For the third issue of System, a biannual fashion publication that explores the workings of the fashion industry, the influential German art and fashion photographer Juergen Teller stepped out from behind the lens to appear on the cover of the magazine.
If you follow fashion advertising even the slightest bit, you're likely familiar with Teller's perverse, absurd and humorous aesthetic sensibility (one of his most notorious fashion photos shows Victoria Beckham inside a Louis Vuitton shopping bag, with only her legs visible). Here on the cover, the spirit of his work is on full display: the photographer appears on an exercise bike, lightly glistening with sweat and wearing a weary expression on his face. Teller may not be a conventional cover star, but he is fully himself.
System #3 is out tomorrow. You can pick it up at Dover Street Market in London, at Colette in Paris, at Opening Cermony in NYC and LA, and at 10 Corso Como in Milan.
Image: Lia Toby/WENN.com
The folks over at Moschino are taking full advantage of new creative director Jeremy Scott's talents. His fast food-themed debut for Fall 2014 has been pretty much everywhere and now, for the first time, the brand will show its menswear collection in London, a fitting locale considering Scott's punchy and playful aesthetic.
This is the first we'll see of Scott's menswear offerings for Moschino, so stay tuned because the collection will bow on June 16. Ladies, don't feel left out, because the fellas will be sharing the runway with a few pre-season looks from the label's womenswear division.
Fret not, my fashionable Milanese brethren. According to a spokesperson for Moschino, the men's collection will likely show again in its old stomping grounds, although possibly not before hitting other cities.
We can't wait to see what Scott churns out for the guys this season. No doubt it will be quite a lively showing.
We just spotted a new campaign from Saint Laurent
, spotlighting designer Hedi Slimane
's update on the label's most iconic design: the androgynous Le Smoking
tuxedo look, which Yves Saint Laurent
first presented to the world in 1966.
Starring Australian model Abbey Lee Kershaw, the monochromatic images are sleek, strong and seductive, consistent with the spirit of Le Smoking. As CR Fashion Book points out, the new suits stay true to the heritage of the iconic look, but update the shapes and silhouettes for the modern era, "with the undeniable dose of cool that only Slimane can bring."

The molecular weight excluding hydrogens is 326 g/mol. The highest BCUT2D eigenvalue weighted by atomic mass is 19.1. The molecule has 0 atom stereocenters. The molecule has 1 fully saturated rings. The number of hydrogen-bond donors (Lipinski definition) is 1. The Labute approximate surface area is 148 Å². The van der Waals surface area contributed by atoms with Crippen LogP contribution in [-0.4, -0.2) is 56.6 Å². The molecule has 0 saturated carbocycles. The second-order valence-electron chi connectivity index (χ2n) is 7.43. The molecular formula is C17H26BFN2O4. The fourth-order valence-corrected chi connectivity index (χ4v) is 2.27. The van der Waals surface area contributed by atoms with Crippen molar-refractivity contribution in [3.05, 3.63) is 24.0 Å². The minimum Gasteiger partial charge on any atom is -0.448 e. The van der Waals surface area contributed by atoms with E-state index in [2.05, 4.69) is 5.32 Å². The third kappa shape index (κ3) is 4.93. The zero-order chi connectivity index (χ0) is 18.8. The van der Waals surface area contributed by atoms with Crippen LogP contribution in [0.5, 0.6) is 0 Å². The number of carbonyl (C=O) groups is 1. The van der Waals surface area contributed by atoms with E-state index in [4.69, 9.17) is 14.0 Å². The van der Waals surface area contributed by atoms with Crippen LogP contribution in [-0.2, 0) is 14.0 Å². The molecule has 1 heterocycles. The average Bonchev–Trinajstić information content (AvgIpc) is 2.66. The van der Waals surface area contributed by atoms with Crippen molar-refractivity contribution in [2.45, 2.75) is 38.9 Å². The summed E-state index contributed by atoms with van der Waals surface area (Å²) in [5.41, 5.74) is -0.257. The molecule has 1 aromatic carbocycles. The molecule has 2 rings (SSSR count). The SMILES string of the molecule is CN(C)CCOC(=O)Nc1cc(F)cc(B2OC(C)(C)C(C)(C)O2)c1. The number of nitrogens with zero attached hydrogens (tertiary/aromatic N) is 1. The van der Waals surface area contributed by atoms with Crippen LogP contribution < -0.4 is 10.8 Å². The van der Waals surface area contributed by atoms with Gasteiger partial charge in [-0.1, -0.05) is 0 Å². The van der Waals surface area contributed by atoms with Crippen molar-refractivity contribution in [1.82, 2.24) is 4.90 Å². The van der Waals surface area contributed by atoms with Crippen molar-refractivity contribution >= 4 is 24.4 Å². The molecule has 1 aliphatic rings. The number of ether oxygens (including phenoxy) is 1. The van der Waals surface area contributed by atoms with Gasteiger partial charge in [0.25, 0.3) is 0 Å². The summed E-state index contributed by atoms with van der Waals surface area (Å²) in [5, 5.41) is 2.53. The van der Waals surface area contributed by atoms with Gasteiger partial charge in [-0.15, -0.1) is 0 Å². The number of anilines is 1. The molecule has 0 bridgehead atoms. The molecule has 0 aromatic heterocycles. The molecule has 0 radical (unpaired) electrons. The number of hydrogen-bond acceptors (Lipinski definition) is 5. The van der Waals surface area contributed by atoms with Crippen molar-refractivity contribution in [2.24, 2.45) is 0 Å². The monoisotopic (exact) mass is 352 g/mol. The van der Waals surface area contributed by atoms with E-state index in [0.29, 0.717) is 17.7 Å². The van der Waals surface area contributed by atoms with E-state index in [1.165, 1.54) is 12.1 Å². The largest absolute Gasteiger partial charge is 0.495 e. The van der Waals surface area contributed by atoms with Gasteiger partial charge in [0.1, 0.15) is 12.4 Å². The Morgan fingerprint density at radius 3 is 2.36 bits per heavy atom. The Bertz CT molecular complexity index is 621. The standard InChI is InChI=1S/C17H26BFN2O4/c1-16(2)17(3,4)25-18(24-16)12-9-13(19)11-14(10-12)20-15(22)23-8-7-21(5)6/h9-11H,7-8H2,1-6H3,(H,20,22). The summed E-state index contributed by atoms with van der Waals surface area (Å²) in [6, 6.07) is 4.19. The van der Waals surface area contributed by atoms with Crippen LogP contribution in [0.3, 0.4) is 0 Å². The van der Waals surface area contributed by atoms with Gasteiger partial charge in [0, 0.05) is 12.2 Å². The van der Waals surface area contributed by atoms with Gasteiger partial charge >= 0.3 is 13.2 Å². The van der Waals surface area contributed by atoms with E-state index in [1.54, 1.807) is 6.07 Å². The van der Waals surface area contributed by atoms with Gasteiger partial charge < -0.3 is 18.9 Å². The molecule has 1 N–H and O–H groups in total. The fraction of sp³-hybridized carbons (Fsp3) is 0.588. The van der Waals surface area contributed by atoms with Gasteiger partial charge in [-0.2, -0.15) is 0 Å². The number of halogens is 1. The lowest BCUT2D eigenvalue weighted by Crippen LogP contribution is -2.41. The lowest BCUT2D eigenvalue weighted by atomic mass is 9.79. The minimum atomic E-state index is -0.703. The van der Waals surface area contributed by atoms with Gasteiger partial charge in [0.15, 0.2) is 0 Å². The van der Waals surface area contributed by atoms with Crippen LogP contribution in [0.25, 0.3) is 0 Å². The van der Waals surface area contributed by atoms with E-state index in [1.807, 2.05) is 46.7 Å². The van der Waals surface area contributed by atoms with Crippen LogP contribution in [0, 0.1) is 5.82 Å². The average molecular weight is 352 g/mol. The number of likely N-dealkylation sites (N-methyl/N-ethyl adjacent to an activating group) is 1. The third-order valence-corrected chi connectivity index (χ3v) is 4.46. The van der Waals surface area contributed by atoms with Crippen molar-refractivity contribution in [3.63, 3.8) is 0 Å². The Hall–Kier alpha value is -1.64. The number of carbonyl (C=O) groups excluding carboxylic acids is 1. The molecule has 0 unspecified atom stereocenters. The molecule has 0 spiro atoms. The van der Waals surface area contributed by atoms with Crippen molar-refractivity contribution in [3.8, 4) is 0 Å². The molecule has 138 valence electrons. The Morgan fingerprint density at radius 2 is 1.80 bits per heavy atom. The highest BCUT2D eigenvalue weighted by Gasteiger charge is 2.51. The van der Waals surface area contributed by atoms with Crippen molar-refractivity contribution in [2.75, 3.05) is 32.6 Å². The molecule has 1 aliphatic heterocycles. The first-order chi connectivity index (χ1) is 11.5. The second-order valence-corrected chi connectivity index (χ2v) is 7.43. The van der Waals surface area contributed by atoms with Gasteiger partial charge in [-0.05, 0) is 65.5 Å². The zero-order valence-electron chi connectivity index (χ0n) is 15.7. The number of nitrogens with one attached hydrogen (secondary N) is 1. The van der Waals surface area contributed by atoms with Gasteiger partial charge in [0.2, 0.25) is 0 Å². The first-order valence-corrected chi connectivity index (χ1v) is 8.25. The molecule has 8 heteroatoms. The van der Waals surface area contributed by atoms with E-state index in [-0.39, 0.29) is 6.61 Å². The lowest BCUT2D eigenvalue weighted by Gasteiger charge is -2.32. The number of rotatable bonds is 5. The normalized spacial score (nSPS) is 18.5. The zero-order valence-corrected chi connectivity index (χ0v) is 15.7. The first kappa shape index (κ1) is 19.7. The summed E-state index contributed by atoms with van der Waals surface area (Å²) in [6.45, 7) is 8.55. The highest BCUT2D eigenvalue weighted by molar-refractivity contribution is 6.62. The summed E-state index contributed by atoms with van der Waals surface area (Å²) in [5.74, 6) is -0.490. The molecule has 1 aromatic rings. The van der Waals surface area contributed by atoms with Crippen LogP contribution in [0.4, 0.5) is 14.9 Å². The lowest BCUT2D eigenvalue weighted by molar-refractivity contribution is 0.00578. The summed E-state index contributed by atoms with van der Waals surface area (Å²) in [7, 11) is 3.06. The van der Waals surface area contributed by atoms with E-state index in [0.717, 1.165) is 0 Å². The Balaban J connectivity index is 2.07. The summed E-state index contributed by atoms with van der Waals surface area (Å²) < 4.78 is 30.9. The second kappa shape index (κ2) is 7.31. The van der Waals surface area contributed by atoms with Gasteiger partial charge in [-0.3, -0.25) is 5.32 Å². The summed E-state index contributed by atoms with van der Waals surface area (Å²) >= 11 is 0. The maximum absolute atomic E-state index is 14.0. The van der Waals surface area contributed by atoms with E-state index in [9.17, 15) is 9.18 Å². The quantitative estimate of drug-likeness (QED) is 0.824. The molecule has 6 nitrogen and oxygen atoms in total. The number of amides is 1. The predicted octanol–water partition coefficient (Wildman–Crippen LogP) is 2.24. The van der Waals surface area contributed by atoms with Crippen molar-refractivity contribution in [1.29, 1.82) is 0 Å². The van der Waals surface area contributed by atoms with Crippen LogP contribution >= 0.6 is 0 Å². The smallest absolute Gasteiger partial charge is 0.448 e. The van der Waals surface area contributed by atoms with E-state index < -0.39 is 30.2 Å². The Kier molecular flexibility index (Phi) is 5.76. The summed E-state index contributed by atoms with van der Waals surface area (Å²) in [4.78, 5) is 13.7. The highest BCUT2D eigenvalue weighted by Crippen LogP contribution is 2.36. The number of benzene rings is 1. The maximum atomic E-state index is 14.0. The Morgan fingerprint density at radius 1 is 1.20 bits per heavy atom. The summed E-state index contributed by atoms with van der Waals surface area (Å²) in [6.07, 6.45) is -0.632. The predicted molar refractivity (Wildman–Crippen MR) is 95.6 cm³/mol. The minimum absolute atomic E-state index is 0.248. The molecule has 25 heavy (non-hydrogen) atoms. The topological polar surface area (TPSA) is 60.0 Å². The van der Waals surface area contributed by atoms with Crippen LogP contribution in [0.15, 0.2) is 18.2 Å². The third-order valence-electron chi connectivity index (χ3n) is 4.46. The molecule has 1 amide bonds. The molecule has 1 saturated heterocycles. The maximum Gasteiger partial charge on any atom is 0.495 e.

Along with a new iteration of the look, the house has also launched a new atelier with an emphasis on tailoring: "A unisex design studio has been implemented and a new ‘tailleur’ atelier, which for many historical reasons no longer existed at Saint Laurent, has been created, emphasizing tailoring, the most fundamental part of the Yves Saint Laurent wardrobe," said the brand in a statement.
[via CR Fashion Book]
Mary-Kate and Ashley Olsen
's eight-year-old label, The Row,
is known for its elevated basics and…exorbitantly-priced leather goods. The twins made headlines in 2011 when they debuted their signature backpack in alligator hide, priced at an astonishing $39,000–which is as much as some people pay for a year of college…or a car. Now, why in tarnation would anyone spend that
much on something like a bag?
The twins told the Wall Street Journal that the carryall in question was made using a Bombé technique, which they say is "an older [one] that you don't see very often." Plus, the lining of the bags are made from linen, as opposed to manmade fabrics. "That [backpack] was obviously a very special bag to us, but that didn't represent the entire range," Mary-Kate added.
If that still doesn't seem like a good enough reason to throw away a year's salary for something you carry your lipstick in, the Olsens assure us that their range of leather goods aren't all so expensive. They make a point to mention that many of their bags will cost you between $1,000 and $3,000, so even the mildly rich can score one of their coveted carryalls.
Thank goodness for small #blessings.